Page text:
MTSU celebrated the 10th anniversary of the WISTEM Center Wednesday (Oct. 9) in the Strobel Lobby connecting Wiser-Patten Science Hall with the Davis Science Building. The center, now located in Davis Science Building Room 115 in the middle of MTSU’s Science Corridor of Innovation, is open to all who support women in STEM on campus, in the community and across Tennessee.
The center’s mission is to enable the campus and community to realize the intellectual potential and utilize the expertise of women in the STEM disciplines.
More than 10 years ago, Judith Iriarte-Gross had a vision and dream to provide something that would be a lasting hallmark for women in STEM at MTSU in the areas of science, technology, engineering and math.
Iriarte-Gross always has been a dreamer. In 1997, more than 20 years after Expanding Your Horizons in Math and Science, or EYH, started on the West Coast, she implemented the MTSU EYH version on campus. It just celebrated its 23rd anniversary.
A decade later, she approached then-Provost Kaylene Gebert, an EYH board member and longtime supporter, about an idea that would be a hub for women. Eventually, it would be called the MTSU WISTEM Center. Though housed in a small, confined office space in the Midgett Building (rear of Kirksey Old Main), it was a start to what has become a vibrant group on campus.
“The center has grown more and more each year,” said Iriarte-Gross, the 2018 MTSU Career Achievement Award recipient. “We offer new programming — DigiGirlz (in tandem with Nissan and Microsoft) and the National Science Foundation’s ADVANCE, which supports the participation and advancement of women in academic STEM careers at MTSU.
“We have wonderful programs and wonderful people,” she added. “I love to see girls get excited about STEM.”
The MTSU EYH program is growing across the state and the South. Iriarte-Gross said she is constantly sought-after regarding starting new EYH conferences in Tennessee and other states.
In 2007, a National Science Foundation grant reviewer wrote, “MTSU is serious about girls and women in STEM.” Iriarte-Gross and others firmly agree.
“The WISTEM Center is raising the bar for STEM education — not just in the classroom, but also in the laboratory and in the workforce,” Provost Mark Byrnes said.
“To all of you who have helped bring us to this 10-year mark, I salute you,” Byrnes added. “Your devotion to creating opportunities for young women from all socioeconomic backgrounds and helping them to envision their future in the workforce and in mentoring the next generations strengthens our society immeasurably and contributes significantly in making MTSU a national and global leader in this vital work.”
Byrnes called College of Basic and Applied Sciences Dean Bud Fischer to the stage, to accept a plaque and special painting created to commemorate the work of the center for the past decade.
Event lead planner and aerospace alumna Lisa Reaney commissioned the painting by artist Chrissie Richmond of an inspiring quote by astronaut Sally Ride and donating the work of art to be displayed in the center to encourage young women to study STEM and eventually help other women realize their dream of pursuing a career in STEM. The second item was a plaque.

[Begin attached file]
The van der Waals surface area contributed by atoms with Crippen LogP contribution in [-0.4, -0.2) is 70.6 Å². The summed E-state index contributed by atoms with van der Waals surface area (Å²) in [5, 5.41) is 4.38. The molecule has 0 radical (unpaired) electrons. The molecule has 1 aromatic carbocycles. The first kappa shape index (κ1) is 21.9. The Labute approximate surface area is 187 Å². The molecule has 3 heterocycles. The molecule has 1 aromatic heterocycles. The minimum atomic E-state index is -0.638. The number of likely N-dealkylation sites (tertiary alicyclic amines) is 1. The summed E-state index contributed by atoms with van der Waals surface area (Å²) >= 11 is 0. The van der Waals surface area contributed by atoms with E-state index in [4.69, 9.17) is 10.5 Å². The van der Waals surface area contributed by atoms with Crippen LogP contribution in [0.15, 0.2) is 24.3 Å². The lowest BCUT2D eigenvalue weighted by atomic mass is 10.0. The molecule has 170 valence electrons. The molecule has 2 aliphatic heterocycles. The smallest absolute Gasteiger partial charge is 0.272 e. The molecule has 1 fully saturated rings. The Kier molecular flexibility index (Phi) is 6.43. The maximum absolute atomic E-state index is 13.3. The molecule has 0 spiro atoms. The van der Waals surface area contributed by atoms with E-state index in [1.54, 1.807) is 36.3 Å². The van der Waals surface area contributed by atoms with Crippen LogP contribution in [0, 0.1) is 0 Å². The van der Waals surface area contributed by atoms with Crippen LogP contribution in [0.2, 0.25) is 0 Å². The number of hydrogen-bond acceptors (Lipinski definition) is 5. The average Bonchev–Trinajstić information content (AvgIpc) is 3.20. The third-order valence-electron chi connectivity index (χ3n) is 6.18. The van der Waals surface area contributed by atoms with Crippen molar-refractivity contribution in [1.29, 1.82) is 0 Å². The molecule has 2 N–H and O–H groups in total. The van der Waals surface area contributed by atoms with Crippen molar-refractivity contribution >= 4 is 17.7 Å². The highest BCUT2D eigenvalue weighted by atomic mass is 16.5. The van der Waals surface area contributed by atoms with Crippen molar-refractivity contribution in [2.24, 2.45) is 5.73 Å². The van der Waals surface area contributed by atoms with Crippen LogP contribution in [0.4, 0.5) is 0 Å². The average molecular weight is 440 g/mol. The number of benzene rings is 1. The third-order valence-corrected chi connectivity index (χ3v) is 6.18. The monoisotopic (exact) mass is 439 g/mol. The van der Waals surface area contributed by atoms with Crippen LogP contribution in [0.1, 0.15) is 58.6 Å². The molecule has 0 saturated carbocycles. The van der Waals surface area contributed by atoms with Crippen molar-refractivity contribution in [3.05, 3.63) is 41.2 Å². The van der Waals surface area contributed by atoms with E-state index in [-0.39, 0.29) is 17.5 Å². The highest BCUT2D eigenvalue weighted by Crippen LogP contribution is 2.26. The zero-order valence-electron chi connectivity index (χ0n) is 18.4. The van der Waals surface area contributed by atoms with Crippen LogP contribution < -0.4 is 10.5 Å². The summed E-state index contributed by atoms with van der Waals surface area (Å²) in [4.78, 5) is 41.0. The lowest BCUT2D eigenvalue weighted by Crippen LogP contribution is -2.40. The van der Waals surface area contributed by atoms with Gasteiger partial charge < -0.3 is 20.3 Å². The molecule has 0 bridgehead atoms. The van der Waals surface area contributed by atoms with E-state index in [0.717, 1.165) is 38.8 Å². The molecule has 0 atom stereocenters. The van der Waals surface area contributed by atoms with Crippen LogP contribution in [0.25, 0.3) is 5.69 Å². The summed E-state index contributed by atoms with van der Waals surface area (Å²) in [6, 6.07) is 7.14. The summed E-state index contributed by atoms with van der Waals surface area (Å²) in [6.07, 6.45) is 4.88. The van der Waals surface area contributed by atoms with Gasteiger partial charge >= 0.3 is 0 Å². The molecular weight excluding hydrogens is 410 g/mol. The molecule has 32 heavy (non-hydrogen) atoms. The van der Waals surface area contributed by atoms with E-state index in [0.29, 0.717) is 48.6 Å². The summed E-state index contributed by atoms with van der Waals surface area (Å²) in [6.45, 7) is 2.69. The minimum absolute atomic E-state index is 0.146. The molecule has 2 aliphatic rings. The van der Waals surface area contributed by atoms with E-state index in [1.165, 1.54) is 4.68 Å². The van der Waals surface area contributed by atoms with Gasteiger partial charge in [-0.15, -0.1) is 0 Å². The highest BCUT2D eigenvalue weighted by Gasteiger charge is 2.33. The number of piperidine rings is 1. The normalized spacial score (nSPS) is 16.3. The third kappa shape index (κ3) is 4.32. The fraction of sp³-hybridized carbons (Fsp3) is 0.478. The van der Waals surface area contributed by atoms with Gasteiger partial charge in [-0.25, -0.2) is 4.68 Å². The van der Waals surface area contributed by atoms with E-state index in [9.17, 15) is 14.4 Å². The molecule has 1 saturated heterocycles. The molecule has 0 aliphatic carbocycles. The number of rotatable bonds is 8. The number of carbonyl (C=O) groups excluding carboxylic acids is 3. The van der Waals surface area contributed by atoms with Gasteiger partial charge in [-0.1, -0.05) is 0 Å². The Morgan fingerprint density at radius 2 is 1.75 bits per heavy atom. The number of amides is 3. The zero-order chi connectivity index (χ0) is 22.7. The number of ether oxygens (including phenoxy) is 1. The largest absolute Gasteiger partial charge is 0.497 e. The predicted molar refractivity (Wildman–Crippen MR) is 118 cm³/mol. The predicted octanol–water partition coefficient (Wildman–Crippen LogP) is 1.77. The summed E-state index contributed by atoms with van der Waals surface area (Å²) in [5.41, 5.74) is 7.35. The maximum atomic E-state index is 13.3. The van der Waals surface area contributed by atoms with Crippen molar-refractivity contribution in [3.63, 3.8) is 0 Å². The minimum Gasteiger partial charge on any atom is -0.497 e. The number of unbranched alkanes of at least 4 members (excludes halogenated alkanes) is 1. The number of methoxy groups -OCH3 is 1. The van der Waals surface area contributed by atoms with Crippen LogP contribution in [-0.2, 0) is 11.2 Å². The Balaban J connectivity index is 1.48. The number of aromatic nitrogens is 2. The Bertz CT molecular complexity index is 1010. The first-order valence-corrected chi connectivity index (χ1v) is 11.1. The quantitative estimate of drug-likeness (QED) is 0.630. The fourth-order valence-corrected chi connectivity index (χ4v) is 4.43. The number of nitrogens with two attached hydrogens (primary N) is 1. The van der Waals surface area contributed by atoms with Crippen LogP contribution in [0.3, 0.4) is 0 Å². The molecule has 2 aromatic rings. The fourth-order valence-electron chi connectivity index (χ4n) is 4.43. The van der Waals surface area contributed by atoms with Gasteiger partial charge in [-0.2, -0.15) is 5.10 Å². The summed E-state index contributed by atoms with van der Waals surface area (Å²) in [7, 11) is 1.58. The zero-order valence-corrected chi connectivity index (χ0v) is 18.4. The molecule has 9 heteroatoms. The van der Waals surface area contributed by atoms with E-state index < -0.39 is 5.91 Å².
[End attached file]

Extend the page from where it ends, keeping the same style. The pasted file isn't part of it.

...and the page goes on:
Virginia Mayfield with the Tennessee Department of Education touched on access, equity and opportunity in her keynote talk.
“With access, what I mean is students having access to an understanding of what STEM really is,” said Mayfield, a Cookeville, Tennessee, resident. “There’s a lot of research that shows when you take a group of students and show them the names of STEM things that they can do, they’re not turned on. … But when you show them pictures of what that field looks like and what somebody engaging with that work looks like, they’re much more passionate and excited about, it (saying) ‘Yes, that is something I want to do.’”
“As far as equity,” Mayfield said, “it’s not just a man’s world in the STEM fields. Women are just as capable and need to be in those fields and bring very unique perspectives to the STEM work. Everybody belongs at the table.”
With opportunity, Mayfield uses grade levels (college sophomore chemistry major, high school senior attending Governor’s School, high school sophomore computer whiz and eighth-grader wanting to be a physician) to share options they might encounter.
“It’s about making sure they have the support and opportunity to be successful,” Mayfield said. “One of the things this (WISTEM) group does a really good job at is mentoring not only high school kids but college kids and helping them have the supports in place so they can be successful.” (The center features nearly 20 mentors available to advise middle school, high school and college students.)
Mary Hoffschwelle, MTSU associate provost for Strategic Planning and Partnerships, talked about the collaborative relationship MTSU and WISTEM share.
MTSU has more than 300 combined undergraduate and graduate programs. Chemistry is one of 11 College of Basic and Applied Sciences departments.